Here’s where the Constitutional lesson comes in. Under Article I, Section 7 of the United States Constitution, the House of Representatives has SOLE power of funding ANYTHING in the federal government, that authority is complete…meaning the authority to authorize spending, whether in a budget or off budget (since we have no budget), whether that funding is for already passed statutory law or for something that any branch has need of…that authority rests solely in the hands of the 435 member House of Representatives. The framers specifically designed this on purpose so as to require authorization for spending to come from the legislative body closest to the people and therefore the most responsive to the people’s wishes. This past October, as I have stated before, the system worked just as it was designed. The House responded to the pressure of the people to defund the Affordable Care Act. The House did not shut down the government. They did exactly what they were supposed to do with the responsibility they have over the “check book”.
Now, obviously…anything the House does with spending legislation must also be passed by the Senate and signed into law by the President. But those latter requirements have nothing to do with who has sole responsibility to decide whether to fund something or not fund it. When the spending bill came over from the House to the Senate, the responsibility to pass the bill that would have funded the rest of the government at that point rested squarely on the shoulders of the 100 member Senate body. The events that followed are not in dispute…the President and the Majority Democrat Senate made it their mission to not pass the funding bill. By not passing the funding bill for 16 days, the responsibility for “shutting down” the government (or at least 13 % of it) fell squarely on the shoulders of the Democrats and the President.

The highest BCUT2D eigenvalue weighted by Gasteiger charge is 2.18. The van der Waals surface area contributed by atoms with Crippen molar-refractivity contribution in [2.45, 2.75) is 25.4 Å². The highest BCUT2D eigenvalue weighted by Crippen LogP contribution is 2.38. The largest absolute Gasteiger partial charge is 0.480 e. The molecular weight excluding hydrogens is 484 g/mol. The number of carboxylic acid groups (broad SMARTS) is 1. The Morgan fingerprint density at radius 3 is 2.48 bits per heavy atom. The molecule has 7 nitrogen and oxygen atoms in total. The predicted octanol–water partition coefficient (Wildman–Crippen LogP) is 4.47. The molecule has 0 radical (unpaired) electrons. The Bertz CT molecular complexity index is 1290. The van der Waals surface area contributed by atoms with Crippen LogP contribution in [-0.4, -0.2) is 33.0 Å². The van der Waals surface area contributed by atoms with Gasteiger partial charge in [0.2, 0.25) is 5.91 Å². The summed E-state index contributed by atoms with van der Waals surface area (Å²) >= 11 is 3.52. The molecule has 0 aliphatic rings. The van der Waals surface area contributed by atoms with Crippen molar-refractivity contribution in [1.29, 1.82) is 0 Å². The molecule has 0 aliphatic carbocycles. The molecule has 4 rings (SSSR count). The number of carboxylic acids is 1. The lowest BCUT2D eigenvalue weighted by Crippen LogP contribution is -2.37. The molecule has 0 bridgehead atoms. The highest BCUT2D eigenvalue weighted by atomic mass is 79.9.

Which brings us back to Scott Walker…why would this man and many, many other Republicans continue to regurgitate the liberal talking points that Republicans “shut the government” down?
The answer is a bitter, bitter pill for us to swallow. We continue to elect people…some of them very good conservatives, but nevertheless we continue to elect people that do not understand the Constitution and / or cannot articulate the principles we believe in. We must demand more of those we elect than simply they cast the right vote. We need Constitutional Statesmen that can determine Constitutional courses of action and then turn around to the American people and explain those actions.